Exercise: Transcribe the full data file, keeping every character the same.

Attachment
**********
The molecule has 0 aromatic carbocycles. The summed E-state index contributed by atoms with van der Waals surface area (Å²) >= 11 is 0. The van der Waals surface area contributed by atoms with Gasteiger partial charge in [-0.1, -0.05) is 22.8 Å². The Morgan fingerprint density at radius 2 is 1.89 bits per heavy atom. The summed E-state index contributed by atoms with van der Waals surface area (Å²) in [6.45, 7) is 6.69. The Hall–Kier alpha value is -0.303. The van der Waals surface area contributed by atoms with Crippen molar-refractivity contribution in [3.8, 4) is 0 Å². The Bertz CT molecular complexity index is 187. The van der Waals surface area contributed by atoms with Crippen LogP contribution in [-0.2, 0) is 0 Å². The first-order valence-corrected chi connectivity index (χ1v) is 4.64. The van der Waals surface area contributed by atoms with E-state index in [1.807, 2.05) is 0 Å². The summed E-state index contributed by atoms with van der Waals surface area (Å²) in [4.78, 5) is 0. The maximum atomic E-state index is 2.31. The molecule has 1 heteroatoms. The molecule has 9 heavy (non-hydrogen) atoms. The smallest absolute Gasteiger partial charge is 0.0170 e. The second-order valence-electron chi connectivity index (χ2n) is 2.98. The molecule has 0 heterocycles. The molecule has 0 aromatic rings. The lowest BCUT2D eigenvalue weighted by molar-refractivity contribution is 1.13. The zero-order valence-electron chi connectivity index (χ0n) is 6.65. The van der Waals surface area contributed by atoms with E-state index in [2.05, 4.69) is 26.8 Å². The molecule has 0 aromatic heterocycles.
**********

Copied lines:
The molecule has 0 aromatic carbocycles. The summed E-state index contributed by atoms with van der Waals surface area (Å²) >= 11 is 0. The van der Waals surface area contributed by atoms with Gasteiger partial charge in [-0.1, -0.05) is 22.8 Å². The Morgan fingerprint density at radius 2 is 1.89 bits per heavy atom. The summed E-state index contributed by atoms with van der Waals surface area (Å²) in [6.45, 7) is 6.69. The Hall–Kier alpha value is -0.303. The van der Waals surface area contributed by atoms with Crippen molar-refractivity contribution in [3.8, 4) is 0 Å². The Bertz CT molecular complexity index is 187. The van der Waals surface area contributed by atoms with Crippen LogP contribution in [-0.2, 0) is 0 Å². The first-order valence-corrected chi connectivity index (χ1v) is 4.64. The van der Waals surface area contributed by atoms with E-state index in [1.807, 2.05) is 0 Å². The summed E-state index contributed by atoms with van der Waals surface area (Å²) in [4.78, 5) is 0. The maximum atomic E-state index is 2.31. The molecule has 1 heteroatoms. The molecule has 9 heavy (non-hydrogen) atoms. The smallest absolute Gasteiger partial charge is 0.0170 e. The second-order valence-electron chi connectivity index (χ2n) is 2.98. The molecule has 0 heterocycles. The molecule has 0 aromatic rings. The lowest BCUT2D eigenvalue weighted by molar-refractivity contribution is 1.13. The zero-order valence-electron chi connectivity index (χ0n) is 6.65. The van der Waals surface area contributed by atoms with E-state index in [2.05, 4.69) is 26.8 Å². The molecule has 0 aromatic heterocycles.